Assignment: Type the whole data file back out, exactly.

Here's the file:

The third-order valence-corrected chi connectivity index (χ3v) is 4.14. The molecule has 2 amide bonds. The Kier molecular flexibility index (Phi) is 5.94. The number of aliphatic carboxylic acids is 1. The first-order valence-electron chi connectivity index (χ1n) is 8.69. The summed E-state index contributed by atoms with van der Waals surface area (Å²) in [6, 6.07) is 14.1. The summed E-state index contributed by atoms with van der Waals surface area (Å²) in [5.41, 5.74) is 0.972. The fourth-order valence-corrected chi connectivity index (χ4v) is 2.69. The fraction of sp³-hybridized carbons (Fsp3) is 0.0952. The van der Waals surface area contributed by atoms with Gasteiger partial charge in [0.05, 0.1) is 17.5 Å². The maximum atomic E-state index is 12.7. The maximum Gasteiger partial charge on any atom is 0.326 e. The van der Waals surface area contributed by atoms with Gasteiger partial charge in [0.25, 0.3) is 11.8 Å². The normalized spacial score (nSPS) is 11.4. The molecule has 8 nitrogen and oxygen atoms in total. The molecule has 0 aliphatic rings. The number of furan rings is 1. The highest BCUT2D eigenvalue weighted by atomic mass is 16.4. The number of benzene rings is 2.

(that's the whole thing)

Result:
The third-order valence-corrected chi connectivity index (χ3v) is 4.14. The molecule has 2 amide bonds. The Kier molecular flexibility index (Phi) is 5.94. The number of aliphatic carboxylic acids is 1. The first-order valence-electron chi connectivity index (χ1n) is 8.69. The summed E-state index contributed by atoms with van der Waals surface area (Å²) in [6, 6.07) is 14.1. The summed E-state index contributed by atoms with van der Waals surface area (Å²) in [5.41, 5.74) is 0.972. The fourth-order valence-corrected chi connectivity index (χ4v) is 2.69. The fraction of sp³-hybridized carbons (Fsp3) is 0.0952. The van der Waals surface area contributed by atoms with Gasteiger partial charge in [0.05, 0.1) is 17.5 Å². The maximum atomic E-state index is 12.7. The maximum Gasteiger partial charge on any atom is 0.326 e. The van der Waals surface area contributed by atoms with Gasteiger partial charge in [0.25, 0.3) is 11.8 Å². The normalized spacial score (nSPS) is 11.4. The molecule has 8 nitrogen and oxygen atoms in total. The molecule has 0 aliphatic rings. The number of furan rings is 1. The highest BCUT2D eigenvalue weighted by atomic mass is 16.4. The number of benzene rings is 2.